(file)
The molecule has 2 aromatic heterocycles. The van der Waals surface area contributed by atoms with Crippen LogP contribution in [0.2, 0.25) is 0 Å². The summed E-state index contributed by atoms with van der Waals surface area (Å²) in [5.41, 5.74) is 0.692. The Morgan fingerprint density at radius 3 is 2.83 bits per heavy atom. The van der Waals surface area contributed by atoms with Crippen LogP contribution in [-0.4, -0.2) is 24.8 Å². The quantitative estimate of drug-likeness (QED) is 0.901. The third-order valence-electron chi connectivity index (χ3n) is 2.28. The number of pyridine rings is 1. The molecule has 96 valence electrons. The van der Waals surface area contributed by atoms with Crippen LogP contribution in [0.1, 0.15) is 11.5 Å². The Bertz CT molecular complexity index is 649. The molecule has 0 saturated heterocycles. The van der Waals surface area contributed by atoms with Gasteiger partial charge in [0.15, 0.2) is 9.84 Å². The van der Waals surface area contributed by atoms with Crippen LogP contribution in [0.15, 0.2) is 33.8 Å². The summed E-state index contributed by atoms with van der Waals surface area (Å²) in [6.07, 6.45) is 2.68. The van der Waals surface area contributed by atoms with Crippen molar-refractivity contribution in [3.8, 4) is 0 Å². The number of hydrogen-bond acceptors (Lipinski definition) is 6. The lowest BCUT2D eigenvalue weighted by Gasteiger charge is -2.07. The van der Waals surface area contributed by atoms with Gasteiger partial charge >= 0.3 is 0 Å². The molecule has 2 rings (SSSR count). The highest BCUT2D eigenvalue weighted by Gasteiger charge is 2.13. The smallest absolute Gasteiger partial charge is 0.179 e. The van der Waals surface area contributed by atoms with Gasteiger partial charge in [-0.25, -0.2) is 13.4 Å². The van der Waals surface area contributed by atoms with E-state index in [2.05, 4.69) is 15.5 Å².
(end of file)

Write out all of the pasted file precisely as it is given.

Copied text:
The molecule has 2 aromatic heterocycles. The van der Waals surface area contributed by atoms with Crippen LogP contribution in [0.2, 0.25) is 0 Å². The summed E-state index contributed by atoms with van der Waals surface area (Å²) in [5.41, 5.74) is 0.692. The Morgan fingerprint density at radius 3 is 2.83 bits per heavy atom. The van der Waals surface area contributed by atoms with Crippen LogP contribution in [-0.4, -0.2) is 24.8 Å². The quantitative estimate of drug-likeness (QED) is 0.901. The third-order valence-electron chi connectivity index (χ3n) is 2.28. The number of pyridine rings is 1. The molecule has 96 valence electrons. The van der Waals surface area contributed by atoms with Crippen LogP contribution in [0.1, 0.15) is 11.5 Å². The Bertz CT molecular complexity index is 649. The molecule has 0 saturated heterocycles. The van der Waals surface area contributed by atoms with Gasteiger partial charge in [0.15, 0.2) is 9.84 Å². The van der Waals surface area contributed by atoms with Crippen LogP contribution in [0.15, 0.2) is 33.8 Å². The summed E-state index contributed by atoms with van der Waals surface area (Å²) in [6.07, 6.45) is 2.68. The van der Waals surface area contributed by atoms with Crippen molar-refractivity contribution in [3.8, 4) is 0 Å². The number of hydrogen-bond acceptors (Lipinski definition) is 6. The lowest BCUT2D eigenvalue weighted by Gasteiger charge is -2.07. The van der Waals surface area contributed by atoms with Gasteiger partial charge >= 0.3 is 0 Å². The molecule has 2 rings (SSSR count). The highest BCUT2D eigenvalue weighted by Gasteiger charge is 2.13. The smallest absolute Gasteiger partial charge is 0.179 e. The van der Waals surface area contributed by atoms with Gasteiger partial charge in [-0.25, -0.2) is 13.4 Å². The van der Waals surface area contributed by atoms with E-state index in [2.05, 4.69) is 15.5 Å².